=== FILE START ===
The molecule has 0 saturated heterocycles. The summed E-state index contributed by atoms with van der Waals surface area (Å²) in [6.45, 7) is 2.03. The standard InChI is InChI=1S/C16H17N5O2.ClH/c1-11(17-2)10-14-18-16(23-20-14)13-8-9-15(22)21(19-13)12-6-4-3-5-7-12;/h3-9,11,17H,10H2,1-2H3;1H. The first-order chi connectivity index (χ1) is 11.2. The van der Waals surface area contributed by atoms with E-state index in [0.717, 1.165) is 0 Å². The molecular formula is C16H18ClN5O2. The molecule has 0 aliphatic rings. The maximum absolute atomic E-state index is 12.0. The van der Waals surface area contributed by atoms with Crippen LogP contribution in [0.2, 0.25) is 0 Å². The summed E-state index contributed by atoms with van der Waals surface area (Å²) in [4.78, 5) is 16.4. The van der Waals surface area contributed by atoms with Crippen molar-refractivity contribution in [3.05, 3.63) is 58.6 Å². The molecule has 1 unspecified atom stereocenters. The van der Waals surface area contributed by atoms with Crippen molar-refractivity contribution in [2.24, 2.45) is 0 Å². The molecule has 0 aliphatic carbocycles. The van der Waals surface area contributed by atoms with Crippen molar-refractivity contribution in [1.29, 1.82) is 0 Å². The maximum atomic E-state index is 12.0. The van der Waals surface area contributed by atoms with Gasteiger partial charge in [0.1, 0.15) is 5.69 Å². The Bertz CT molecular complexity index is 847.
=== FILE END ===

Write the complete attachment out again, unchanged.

The molecule has 0 saturated heterocycles. The summed E-state index contributed by atoms with van der Waals surface area (Å²) in [6.45, 7) is 2.03. The standard InChI is InChI=1S/C16H17N5O2.ClH/c1-11(17-2)10-14-18-16(23-20-14)13-8-9-15(22)21(19-13)12-6-4-3-5-7-12;/h3-9,11,17H,10H2,1-2H3;1H. The first-order chi connectivity index (χ1) is 11.2. The van der Waals surface area contributed by atoms with E-state index in [0.717, 1.165) is 0 Å². The molecular formula is C16H18ClN5O2. The molecule has 0 aliphatic rings. The maximum absolute atomic E-state index is 12.0. The van der Waals surface area contributed by atoms with Crippen LogP contribution in [0.2, 0.25) is 0 Å². The summed E-state index contributed by atoms with van der Waals surface area (Å²) in [4.78, 5) is 16.4. The van der Waals surface area contributed by atoms with Crippen molar-refractivity contribution in [3.05, 3.63) is 58.6 Å². The molecule has 1 unspecified atom stereocenters. The van der Waals surface area contributed by atoms with Crippen molar-refractivity contribution in [2.24, 2.45) is 0 Å². The molecule has 0 aliphatic carbocycles. The van der Waals surface area contributed by atoms with Crippen molar-refractivity contribution in [1.29, 1.82) is 0 Å². The maximum atomic E-state index is 12.0. The van der Waals surface area contributed by atoms with Gasteiger partial charge in [0.1, 0.15) is 5.69 Å². The Bertz CT molecular complexity index is 847.